The Intelligence Ministry has said that a jihadist cell disrupted by the security forces earlier this month had planned a series of suicide bombings against sectarian targets in Lar city in Fars Province in the South during the Shia festival of Ashura on 12 October. The authorities said the cell’s eleven members – who were reportedly all foreigners – were arrested in Fars on 11 October, and described those detained as “takfiri Wahhabists” – a term that Iran often uses to refer to Islamic State (IS). This comes four months after the Intelligence Ministry announced the arrest of ten Sunni militants who had reportedly plotted to carry out multiple bombings across the country on 16 June - the anniversary of the death of the Prophet Mohammed’s first wife Khadija (see our 22 June Report).
The Intelligence Ministry’s claim to have disrupted a foreign jihadist cell is not credible, especially as Lar is a small and remote city in south-central Iran, where it would be extremely difficult for foreign jihadists to establish an organised presence. However, there is a Sunni community in Lar, and it is possible that the authorities detained suspected local IS sympathisers, but they would be unlikely to have the ability to conduct a series of suicide attacks. The Intelligence Ministry may have overstated the threat to boost its standing amid its longstanding competition for influence with the Revolutionary Guards, while its claim that the cell was foreign may aim to downplay the presence of local IS sympathisers. The Ministry may also have wanted to embarrass Riyadh, its chief regional rival, given the cell’s reported link to Wahhabism, the hardline Sunni ideology followed by Saudi Arabia.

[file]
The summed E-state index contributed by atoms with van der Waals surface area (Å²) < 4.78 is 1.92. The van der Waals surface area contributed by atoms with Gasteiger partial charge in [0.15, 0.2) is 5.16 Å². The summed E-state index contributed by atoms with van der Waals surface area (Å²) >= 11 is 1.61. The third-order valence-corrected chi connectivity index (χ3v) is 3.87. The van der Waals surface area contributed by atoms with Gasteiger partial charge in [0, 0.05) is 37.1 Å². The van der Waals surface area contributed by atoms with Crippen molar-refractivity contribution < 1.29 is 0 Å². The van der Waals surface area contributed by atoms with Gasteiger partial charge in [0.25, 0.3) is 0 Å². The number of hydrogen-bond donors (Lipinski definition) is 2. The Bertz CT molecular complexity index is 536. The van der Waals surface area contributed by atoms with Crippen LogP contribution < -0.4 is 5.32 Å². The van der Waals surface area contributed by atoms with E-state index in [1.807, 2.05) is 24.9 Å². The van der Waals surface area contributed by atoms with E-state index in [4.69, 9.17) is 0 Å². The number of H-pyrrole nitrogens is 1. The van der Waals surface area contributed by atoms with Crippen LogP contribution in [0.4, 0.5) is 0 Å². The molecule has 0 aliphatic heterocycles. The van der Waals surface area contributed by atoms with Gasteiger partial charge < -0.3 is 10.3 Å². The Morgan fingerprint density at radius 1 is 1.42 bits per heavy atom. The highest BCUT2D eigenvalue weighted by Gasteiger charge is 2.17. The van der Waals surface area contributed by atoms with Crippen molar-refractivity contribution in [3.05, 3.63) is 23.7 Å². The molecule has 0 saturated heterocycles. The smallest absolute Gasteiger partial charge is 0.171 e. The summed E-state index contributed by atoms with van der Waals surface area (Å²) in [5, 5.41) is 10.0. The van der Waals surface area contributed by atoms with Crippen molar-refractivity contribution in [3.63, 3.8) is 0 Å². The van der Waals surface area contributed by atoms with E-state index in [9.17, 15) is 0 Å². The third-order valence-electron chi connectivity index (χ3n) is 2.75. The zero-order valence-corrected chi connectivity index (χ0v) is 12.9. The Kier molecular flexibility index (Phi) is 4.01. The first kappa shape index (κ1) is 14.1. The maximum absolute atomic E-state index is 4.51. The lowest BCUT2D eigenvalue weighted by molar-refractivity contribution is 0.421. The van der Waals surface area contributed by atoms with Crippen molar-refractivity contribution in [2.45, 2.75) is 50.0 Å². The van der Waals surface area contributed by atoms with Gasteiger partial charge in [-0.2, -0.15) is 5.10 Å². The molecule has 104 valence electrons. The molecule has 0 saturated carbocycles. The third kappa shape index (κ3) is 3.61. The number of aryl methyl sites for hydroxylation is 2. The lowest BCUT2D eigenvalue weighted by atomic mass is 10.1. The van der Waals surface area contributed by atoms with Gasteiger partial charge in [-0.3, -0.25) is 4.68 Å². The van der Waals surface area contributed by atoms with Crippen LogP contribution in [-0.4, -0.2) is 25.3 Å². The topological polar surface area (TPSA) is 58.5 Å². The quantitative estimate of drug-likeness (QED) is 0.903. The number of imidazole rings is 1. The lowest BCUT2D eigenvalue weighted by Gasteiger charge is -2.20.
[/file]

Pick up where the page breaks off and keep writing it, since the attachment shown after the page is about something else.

IS’s ultimate goal is to seize territory, and to do so it aims to foment instability and win the backing of local Sunni populations. Conducting attacks in Iran is consequently not a priority for the group given that it is a stable country with a small Sunni community. IS is also not under pressure to show its sectarian credentials by striking in Iran given that it is already fighting Iranian and Tehran-backed forces in Syria and Iraq, and can target Shia interests elsewhere in the Gulf, particularly Saudi Arabia. In addition, Iran is strategically placed between the Middle East and South Asia, and IS wants to establish a greater presence in Afghanistan and Pakistan. Its limited operations in the country are therefore focused on using it as a transit route. This is likely to be somewhat tolerated by the Iranian authorities as they will judge that, as long as IS is focused on logistical operations, it will want to avoid triggering a security clampdown by launching a campaign of violence.
The IS threat to Iran therefore remains low, though it is possible that the group could attempt isolated attacks in the future in response to the loss of Mosul in Iraq and Raqqa in Syria in order to demonstrate its strength and ability to operate in new areas. However, this would not represent the beginning of a sustained IS campaign in Iran as the group will instead prioritise exploiting persistent instability in Iraq and Syria to re-capture territory. In addition, any strike will likely be limited to border areas in eastern or western Iran where Sunni jihadists already have a presence, limiting the threat to key urban centres.